Patrick Nix grew up in Alabama, played quarterback at Auburn in the 1990s and has a son, Bo, who also became a Tigers’ starting quarterback before transferring to Oregon this past winter.
Now, as the man in charge at Central Phenix City High School in Phenix, Alabama, Nix is the head coach of the first high school football player from the state to commit to Penn State since 2014.
Although Alabama’s best high school talent doesn’t generally pick Penn State, Nix wasn’t surprised by Parker’s decision, aside from it coming so soon after Parker went on his official visit this past weekend.
Nix said he knew of Parker’s plan the day before the commitment became public.
“We didn’t know exactly where he was going to go,” Nix told Nittany Sports Now, “and I don’t know that he knew exactly where he was going to go until after the visit. He visited a lot of different places and talked to a lot of different places. So we knew that he was very open to a lot of different places in the country, not just the south and not just the SEC.”
Nix has coached Parker (6-foot-4, 250 pounds) for two seasons.
Upon beginning to coach him in 2020, Nix noticed Parker’s “relentless” effort right away and feels that a lot of his success at Central-Phenix has been due to his work ethic and the natural physical progression of a high school athlete.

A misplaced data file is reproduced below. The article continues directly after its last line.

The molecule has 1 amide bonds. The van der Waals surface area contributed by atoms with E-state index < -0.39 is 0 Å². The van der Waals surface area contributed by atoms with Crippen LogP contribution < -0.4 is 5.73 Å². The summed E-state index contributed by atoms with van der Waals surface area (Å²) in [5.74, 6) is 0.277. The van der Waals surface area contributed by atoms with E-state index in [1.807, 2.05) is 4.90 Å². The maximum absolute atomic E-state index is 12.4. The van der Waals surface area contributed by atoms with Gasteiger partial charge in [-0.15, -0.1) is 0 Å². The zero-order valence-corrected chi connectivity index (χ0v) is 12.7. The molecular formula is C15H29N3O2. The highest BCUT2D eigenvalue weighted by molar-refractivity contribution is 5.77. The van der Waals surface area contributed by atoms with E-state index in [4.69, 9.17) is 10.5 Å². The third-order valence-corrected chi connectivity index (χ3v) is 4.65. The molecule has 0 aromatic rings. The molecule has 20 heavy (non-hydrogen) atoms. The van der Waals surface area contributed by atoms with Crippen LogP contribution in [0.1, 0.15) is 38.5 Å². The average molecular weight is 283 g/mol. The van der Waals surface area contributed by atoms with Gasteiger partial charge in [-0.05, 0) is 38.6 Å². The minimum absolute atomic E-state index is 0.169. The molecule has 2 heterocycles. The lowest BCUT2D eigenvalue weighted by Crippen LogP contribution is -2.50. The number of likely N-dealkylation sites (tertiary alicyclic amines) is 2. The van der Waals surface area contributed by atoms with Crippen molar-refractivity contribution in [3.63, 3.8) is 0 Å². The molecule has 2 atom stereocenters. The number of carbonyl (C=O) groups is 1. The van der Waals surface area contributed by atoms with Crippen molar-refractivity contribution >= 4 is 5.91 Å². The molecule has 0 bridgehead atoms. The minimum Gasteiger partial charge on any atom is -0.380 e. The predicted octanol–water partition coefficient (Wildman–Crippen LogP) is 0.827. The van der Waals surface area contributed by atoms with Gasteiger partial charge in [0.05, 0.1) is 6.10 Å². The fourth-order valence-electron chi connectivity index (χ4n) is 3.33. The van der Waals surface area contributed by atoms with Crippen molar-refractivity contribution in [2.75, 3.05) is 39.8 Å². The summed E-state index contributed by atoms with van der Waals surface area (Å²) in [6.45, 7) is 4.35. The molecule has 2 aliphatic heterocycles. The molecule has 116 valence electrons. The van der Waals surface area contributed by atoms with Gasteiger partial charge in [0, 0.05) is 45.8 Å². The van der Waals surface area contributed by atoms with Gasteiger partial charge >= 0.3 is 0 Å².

“He’s gotten bigger and stronger,” Nix said. “Faster. I think that he’s worked extremely hard on his craft as far as taking on blocks, getting off blocks, whether it be in the run game or pass game. He takes a lot of pride in working at that, not just relying on ability.”
So what role would suit Parker best at the next level?
In his scouting report posted in December, 247Sports National Recruiting Analyst Cooper Petanga wrote that Parker “projects to a pass-rushing edge role in a 3-4 and with his hand in the dirt as a five-technique in a 4-3 defense.”
Petanga also wrote that Parker’s projected position “will be heavily dependent on the defensive scheme.”
For Nix, Parker can excel in multiple facets.
“He can rush the passer (Parker had 15 sacks in 2021), and that’d be good, but he can also take on a tight end, a tackle in the run game blocking, that kind of stuff,” Nix said. “So I think he can play either edge, either side, whether you want him over a tight end or to a rush end, whatever it may be.”
Did he have 15 sacks?
Naturally, many of Parker’s best plays from his high school career thus far as captured on his HUDL highlights.
For Nix, however, people who know of Parker primarily from those tapes and from recruiting website rankings might not realize how physical he is.
“Watching tape, it’s a lot more attractive to put sacks on there and running by people and all that,” he said. “But I think he’s a lot more physical than people realize.”
Overall, Nix describes his star player as a “great person” off the field in addition to havingd tremendous ability on it.
“Very personable,” Nix said. “Very good worker, very competitive on the field. Very athletic. Very powerful. Very physical.”